A Century of Female Revolution: from Peterloo to Parliament by Glynis Cooper
Written by Glynis Cooper, introduction by Michael Wood, published by Pen and Sword.
About the Book
1819-1919 was a remarkable century for women. In 1819 women had no rights, no status, no options, no vote. Females were denied higher and further education. Job opportunities were menial and few. Legally women were not even considered to be ‘persons.’ However, by 1919 they had achieved full legal rights and status; the doors of education, equality and professions had been thrown open to them; they had proved that they could do any job a man could do; and most importantly they had achieved universal suffrage.
The appalling conditions suffered by women and their families living and working in the textile industries of the north west provided the impetus to demand democratic political reforms and a fair day’s pay for a fair day’s work. Women were not allowed to join official associations so they formed their own groups, seeing the main objective as achieving positive results for their menfolk, but also fighting hard for their own rights, moving one male activist to remark that “the women were the better men…”
Michael Wood has described Peterloo in the introduction as “that key moment in the history of British democracy, when the English state unleashed deadly violence on its own citizens”. Peterloo was a day of shocking brutality and bloody carnage, of armed cavalry cutting down unarmed citizens, during which females were singled out, hunted down and attacked to ‘teach them a lesson.’ It did teach them a lesson but not the one their attackers intended. Instead it gained them status and sympathy, encouraging them to fight on for their cause.
Women became steadily more involved in reform groups, Chartism, trade unions, politics, education, career opportunities and the suffragette cause, although they encountered fierce hostility and opposition from both men and women who believed that females should not have equal pay and opportunities, or any democratic rights. Queen Victoria considered it would “unsex women” to allow them the vote, while many men believed female psychology could not cope with the multi-tasking required for lateral thought, political acumen, voting, child-care and running a home. Perseverance, however, paid off, as more women fulfilled active roles in various spheres. The first female strike over pay was by weavers at Dewsbury and Batley in 1875. To male astonishment the women won handsome victories.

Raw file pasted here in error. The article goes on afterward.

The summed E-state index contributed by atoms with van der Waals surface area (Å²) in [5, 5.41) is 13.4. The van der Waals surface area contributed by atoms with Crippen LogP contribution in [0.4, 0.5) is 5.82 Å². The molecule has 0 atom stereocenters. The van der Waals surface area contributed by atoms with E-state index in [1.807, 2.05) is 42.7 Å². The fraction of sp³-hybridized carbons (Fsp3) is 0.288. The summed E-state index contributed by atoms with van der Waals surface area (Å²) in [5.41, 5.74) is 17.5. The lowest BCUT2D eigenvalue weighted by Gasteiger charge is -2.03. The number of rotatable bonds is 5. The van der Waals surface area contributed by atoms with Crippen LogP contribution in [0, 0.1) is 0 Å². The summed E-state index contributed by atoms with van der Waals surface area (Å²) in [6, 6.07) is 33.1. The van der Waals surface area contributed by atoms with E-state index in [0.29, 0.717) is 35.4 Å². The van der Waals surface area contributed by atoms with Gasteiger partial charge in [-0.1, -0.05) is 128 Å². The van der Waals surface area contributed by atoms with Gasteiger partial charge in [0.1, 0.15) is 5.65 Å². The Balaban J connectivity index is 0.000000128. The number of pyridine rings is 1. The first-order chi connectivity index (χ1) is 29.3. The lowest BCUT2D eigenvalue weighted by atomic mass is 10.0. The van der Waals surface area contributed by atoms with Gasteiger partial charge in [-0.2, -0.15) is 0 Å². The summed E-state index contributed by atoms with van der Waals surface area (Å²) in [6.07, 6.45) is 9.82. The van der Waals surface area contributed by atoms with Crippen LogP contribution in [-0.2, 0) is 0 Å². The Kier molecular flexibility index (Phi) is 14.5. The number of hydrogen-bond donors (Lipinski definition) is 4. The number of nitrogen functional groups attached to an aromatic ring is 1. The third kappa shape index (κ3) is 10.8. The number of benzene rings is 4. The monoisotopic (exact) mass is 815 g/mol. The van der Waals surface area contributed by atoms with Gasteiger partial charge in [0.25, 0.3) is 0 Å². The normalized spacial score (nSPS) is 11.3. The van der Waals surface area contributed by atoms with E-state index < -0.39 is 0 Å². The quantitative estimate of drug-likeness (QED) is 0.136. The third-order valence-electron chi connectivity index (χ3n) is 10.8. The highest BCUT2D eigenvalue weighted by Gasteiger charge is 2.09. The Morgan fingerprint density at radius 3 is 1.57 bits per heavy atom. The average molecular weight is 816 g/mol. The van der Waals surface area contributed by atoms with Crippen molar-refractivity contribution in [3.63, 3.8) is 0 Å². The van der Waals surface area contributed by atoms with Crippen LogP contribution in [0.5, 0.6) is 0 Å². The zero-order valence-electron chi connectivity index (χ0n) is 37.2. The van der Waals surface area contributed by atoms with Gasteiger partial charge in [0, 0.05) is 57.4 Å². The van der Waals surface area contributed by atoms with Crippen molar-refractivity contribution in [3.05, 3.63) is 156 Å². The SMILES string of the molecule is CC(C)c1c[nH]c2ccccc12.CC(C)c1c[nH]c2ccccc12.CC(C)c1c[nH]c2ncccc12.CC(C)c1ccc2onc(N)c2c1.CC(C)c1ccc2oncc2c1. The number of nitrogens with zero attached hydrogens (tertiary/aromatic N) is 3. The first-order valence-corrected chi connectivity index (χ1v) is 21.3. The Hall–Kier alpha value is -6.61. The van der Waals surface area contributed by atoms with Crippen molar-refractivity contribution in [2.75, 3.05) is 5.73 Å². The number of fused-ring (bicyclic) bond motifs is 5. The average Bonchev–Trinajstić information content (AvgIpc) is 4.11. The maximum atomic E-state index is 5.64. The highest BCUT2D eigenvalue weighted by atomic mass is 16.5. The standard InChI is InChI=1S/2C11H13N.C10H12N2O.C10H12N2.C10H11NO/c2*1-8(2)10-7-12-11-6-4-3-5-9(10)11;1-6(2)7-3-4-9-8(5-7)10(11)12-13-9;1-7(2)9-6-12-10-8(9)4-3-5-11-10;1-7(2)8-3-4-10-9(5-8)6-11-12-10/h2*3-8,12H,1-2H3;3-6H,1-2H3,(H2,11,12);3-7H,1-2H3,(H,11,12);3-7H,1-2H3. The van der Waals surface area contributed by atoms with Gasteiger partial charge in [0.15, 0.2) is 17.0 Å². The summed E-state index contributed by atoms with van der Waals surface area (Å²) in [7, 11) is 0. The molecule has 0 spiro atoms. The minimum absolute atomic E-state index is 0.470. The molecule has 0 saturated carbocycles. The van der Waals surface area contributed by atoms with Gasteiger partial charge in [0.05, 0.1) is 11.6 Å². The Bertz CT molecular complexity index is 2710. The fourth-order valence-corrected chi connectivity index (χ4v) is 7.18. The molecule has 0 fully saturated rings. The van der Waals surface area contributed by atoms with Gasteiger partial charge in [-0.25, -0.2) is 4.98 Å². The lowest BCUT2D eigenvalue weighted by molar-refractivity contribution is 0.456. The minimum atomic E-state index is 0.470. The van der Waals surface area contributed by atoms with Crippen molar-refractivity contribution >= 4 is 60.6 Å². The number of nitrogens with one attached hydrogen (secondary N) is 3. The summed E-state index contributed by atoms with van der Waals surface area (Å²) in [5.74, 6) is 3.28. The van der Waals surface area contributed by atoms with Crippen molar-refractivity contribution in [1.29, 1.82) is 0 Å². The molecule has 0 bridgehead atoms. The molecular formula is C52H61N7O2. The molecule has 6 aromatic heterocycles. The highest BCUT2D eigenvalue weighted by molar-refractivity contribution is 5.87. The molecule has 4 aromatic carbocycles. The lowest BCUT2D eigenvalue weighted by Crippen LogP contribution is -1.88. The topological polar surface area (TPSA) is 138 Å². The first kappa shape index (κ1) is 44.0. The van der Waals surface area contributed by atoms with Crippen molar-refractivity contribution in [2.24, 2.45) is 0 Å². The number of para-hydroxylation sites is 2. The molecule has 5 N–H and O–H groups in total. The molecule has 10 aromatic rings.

There were setbacks. In 1913, after hearing an application by a woman to become a solicitor, citing that regulations for legal careers referred to “persons” and did not exempt females, the judge finally ruled that “women are not persons.” Despite continual vocal protests and subsequent militancy by suffragettes, they won neither equality nor the vote for women. In 1914 the Great War began, and women immediately proved themselves patriotic and capable by assisting with the war effort. As more men were called to the Fronts, women took over the jobs that men had done, often more efficiently. They kept the country running and provided invaluable back-up support. Consequently, in 1918, women were finally granted full voting rights and allowed to stand for Parliament.